Here's all of the garnishes, ready to add to each bowl.
Add the ham, green onion, parmesan, and a drizzle of the reserved oil. Voila, potato and shallot soup with crispy prosciutto!
This soup is naturally gluten free, but can also accommodate other diets.
- Vegetarian - omit the prosciutto, (or sub toasted pumpkin seeds?), and use vegetable bouillon in place of the chicken.
- Vegan - Replace the cream with a plant based alternative, as well as the cheese, and the above substitutions also.
- Low Fat/Heathier - Substitute the cream for milk, and omit the prosciutto.
Here are some ideas for different ways to serve this potato soup.
- Loaded Baked Potato - Garnishing with bacon, chives, cheddar, and a bit of sour cream do will so the trick.
- Potato Leek - Substitute leeks for the shallots to make the famous potato leek soup.
Tightly sealed and refrigerated potato and roasted shallot soup will hold fresh for up to 4 days.
The crisped prosciutto will hold tightly covered at room temperature for 2 days.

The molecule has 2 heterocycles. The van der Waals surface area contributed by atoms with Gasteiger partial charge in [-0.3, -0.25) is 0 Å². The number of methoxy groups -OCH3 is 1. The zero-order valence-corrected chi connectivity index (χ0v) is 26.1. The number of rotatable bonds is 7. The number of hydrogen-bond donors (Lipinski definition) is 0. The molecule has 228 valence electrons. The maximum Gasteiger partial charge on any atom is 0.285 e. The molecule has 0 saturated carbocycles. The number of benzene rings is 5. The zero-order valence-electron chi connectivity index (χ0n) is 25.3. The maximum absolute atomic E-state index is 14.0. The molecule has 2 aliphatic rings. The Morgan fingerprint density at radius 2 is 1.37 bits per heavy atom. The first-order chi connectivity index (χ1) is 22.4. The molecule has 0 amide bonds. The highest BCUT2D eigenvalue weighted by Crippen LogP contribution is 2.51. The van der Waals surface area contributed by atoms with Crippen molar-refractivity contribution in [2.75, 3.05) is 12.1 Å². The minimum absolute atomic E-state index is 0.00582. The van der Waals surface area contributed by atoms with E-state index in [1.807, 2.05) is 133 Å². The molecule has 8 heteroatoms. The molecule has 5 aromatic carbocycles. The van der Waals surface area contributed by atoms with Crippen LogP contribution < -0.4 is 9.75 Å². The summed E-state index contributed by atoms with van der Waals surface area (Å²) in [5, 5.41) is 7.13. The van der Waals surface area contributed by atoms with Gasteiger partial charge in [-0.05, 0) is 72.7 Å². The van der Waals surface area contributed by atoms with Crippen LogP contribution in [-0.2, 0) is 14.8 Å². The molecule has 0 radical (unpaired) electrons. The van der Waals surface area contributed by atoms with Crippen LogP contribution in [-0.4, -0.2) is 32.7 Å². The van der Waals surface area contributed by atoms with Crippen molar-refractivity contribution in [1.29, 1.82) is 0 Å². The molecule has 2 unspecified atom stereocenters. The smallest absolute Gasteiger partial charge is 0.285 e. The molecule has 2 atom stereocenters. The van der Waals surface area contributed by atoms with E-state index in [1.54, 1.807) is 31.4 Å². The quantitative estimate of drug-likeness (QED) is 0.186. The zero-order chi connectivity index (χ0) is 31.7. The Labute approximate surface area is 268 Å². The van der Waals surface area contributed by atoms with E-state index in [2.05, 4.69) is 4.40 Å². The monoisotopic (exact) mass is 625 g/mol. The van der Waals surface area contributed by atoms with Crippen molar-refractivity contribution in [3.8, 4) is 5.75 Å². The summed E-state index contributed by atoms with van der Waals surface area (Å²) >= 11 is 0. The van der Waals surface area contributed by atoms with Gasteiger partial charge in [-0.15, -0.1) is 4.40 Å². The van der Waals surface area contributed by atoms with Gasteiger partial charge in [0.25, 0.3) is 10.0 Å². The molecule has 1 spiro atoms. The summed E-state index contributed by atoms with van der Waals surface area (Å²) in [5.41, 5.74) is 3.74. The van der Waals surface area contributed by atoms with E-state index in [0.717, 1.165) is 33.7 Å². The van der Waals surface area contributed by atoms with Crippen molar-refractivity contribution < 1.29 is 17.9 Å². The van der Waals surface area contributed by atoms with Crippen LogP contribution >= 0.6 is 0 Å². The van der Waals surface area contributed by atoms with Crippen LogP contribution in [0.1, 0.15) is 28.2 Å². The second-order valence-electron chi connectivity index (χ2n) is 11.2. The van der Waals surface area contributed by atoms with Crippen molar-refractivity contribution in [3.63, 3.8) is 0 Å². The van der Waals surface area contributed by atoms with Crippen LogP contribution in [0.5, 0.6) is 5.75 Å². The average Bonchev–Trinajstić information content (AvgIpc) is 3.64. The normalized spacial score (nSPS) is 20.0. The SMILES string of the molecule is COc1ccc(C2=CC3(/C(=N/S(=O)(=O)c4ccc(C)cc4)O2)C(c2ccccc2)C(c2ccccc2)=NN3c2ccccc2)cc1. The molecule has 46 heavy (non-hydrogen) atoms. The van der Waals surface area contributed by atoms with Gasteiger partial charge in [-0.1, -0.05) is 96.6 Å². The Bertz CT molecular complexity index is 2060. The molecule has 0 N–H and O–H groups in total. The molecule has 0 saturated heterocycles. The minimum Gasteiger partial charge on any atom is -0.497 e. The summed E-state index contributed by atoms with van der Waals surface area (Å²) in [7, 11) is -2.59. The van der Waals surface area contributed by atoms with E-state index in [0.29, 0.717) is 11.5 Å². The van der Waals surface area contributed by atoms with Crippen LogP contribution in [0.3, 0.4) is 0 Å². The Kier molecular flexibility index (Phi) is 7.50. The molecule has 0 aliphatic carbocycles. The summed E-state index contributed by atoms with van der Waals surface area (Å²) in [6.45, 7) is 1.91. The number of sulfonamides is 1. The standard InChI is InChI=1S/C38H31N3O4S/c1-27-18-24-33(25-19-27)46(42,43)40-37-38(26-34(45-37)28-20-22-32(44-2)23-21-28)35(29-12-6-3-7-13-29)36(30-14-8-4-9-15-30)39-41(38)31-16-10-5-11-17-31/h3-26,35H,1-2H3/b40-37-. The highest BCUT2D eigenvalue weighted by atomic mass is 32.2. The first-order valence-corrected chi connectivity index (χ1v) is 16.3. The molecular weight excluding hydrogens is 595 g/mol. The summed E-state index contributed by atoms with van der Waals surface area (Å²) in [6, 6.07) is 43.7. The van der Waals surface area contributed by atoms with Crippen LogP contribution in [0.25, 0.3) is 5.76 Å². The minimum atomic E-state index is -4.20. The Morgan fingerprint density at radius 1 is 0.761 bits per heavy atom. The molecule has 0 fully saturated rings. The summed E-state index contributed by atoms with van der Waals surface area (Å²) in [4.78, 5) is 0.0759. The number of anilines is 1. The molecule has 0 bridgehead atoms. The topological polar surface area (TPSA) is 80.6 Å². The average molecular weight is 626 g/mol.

The infused oil must be refrigerated, and will keep for 2 weeks.
The soup can also be frozen for up to one month.
Either reheat on the stove over a medium low flame, or sealed in the microwave, until at least 160 degrees.
Crispy Prosciutto and the shallot/garlic oil are wonderfully versatile ingredients in and of themselves. The Prosciutto is a beautiful addition to many other soups, pastas, or salads. The oil can be used in a salad dressing, whipped into an aioli, or as a simple condiment wherever the cozy roasted flavor is desired.
- Which type of potato is best for soup? - The answer to this is "it depends". We used red "creamer" potatoes because of the smoother and less starchy consistency that they have. A golden variety would work for when a sweeter and more buttery flavor would be preferred. Russet potatoes have a more hearty and thicker consistency.